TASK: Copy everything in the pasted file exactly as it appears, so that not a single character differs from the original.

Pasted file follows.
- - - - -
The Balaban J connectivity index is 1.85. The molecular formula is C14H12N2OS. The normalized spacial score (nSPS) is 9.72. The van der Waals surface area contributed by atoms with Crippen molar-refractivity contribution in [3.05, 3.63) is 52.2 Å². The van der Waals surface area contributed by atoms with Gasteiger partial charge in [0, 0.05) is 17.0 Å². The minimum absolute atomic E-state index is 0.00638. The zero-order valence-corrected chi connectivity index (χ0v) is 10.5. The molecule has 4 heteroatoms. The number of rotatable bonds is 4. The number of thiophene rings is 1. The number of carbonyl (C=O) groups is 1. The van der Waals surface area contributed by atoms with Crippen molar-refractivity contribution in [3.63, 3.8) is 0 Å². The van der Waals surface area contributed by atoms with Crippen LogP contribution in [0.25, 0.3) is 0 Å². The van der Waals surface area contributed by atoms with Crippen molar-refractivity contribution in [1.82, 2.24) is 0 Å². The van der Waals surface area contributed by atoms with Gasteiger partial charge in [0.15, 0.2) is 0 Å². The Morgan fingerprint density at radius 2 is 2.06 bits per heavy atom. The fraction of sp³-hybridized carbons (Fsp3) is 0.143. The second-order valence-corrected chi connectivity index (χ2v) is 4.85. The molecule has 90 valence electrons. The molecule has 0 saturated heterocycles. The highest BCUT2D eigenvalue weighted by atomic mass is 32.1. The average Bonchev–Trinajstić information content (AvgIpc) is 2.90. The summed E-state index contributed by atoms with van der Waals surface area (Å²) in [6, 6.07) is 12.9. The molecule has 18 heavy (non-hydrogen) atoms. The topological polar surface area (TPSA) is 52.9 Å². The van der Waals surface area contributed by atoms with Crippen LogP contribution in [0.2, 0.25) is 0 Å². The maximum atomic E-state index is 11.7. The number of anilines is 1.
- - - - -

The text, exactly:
The Balaban J connectivity index is 1.85. The molecular formula is C14H12N2OS. The normalized spacial score (nSPS) is 9.72. The van der Waals surface area contributed by atoms with Crippen molar-refractivity contribution in [3.05, 3.63) is 52.2 Å². The van der Waals surface area contributed by atoms with Gasteiger partial charge in [0, 0.05) is 17.0 Å². The minimum absolute atomic E-state index is 0.00638. The zero-order valence-corrected chi connectivity index (χ0v) is 10.5. The molecule has 4 heteroatoms. The number of rotatable bonds is 4. The number of thiophene rings is 1. The number of carbonyl (C=O) groups is 1. The van der Waals surface area contributed by atoms with Crippen molar-refractivity contribution in [3.63, 3.8) is 0 Å². The van der Waals surface area contributed by atoms with Crippen LogP contribution in [0.25, 0.3) is 0 Å². The van der Waals surface area contributed by atoms with Crippen molar-refractivity contribution in [1.82, 2.24) is 0 Å². The van der Waals surface area contributed by atoms with Gasteiger partial charge in [0.15, 0.2) is 0 Å². The Morgan fingerprint density at radius 2 is 2.06 bits per heavy atom. The fraction of sp³-hybridized carbons (Fsp3) is 0.143. The second-order valence-corrected chi connectivity index (χ2v) is 4.85. The molecule has 90 valence electrons. The molecule has 0 saturated heterocycles. The highest BCUT2D eigenvalue weighted by atomic mass is 32.1. The average Bonchev–Trinajstić information content (AvgIpc) is 2.90. The summed E-state index contributed by atoms with van der Waals surface area (Å²) in [6, 6.07) is 12.9. The molecule has 18 heavy (non-hydrogen) atoms. The topological polar surface area (TPSA) is 52.9 Å². The van der Waals surface area contributed by atoms with Crippen LogP contribution in [0.2, 0.25) is 0 Å². The maximum atomic E-state index is 11.7. The number of anilines is 1.